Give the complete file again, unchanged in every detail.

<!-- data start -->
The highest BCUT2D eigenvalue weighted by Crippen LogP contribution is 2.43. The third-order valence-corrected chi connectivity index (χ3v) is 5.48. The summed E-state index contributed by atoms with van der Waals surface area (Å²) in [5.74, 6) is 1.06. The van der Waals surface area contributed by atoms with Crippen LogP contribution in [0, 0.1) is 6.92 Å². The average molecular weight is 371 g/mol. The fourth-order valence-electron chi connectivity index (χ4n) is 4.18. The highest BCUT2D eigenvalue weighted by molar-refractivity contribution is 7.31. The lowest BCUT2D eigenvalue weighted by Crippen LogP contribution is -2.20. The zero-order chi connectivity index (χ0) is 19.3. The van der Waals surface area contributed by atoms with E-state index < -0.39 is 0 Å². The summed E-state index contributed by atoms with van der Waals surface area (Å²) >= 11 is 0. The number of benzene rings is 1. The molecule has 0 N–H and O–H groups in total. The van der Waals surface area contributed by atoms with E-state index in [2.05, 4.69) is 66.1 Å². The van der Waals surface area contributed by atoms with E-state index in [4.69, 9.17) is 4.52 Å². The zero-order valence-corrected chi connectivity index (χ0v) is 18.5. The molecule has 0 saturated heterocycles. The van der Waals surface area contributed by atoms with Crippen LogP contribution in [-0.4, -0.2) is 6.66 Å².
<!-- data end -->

The highest BCUT2D eigenvalue weighted by Crippen LogP contribution is 2.43. The third-order valence-corrected chi connectivity index (χ3v) is 5.48. The summed E-state index contributed by atoms with van der Waals surface area (Å²) in [5.74, 6) is 1.06. The van der Waals surface area contributed by atoms with Crippen LogP contribution in [0, 0.1) is 6.92 Å². The average molecular weight is 371 g/mol. The fourth-order valence-electron chi connectivity index (χ4n) is 4.18. The highest BCUT2D eigenvalue weighted by molar-refractivity contribution is 7.31. The lowest BCUT2D eigenvalue weighted by Crippen LogP contribution is -2.20. The zero-order chi connectivity index (χ0) is 19.3. The van der Waals surface area contributed by atoms with E-state index < -0.39 is 0 Å². The summed E-state index contributed by atoms with van der Waals surface area (Å²) >= 11 is 0. The number of benzene rings is 1. The molecule has 0 N–H and O–H groups in total. The van der Waals surface area contributed by atoms with E-state index in [2.05, 4.69) is 66.1 Å². The van der Waals surface area contributed by atoms with E-state index in [4.69, 9.17) is 4.52 Å². The zero-order valence-corrected chi connectivity index (χ0v) is 18.5. The molecule has 0 saturated heterocycles. The van der Waals surface area contributed by atoms with Crippen LogP contribution in [-0.4, -0.2) is 6.66 Å².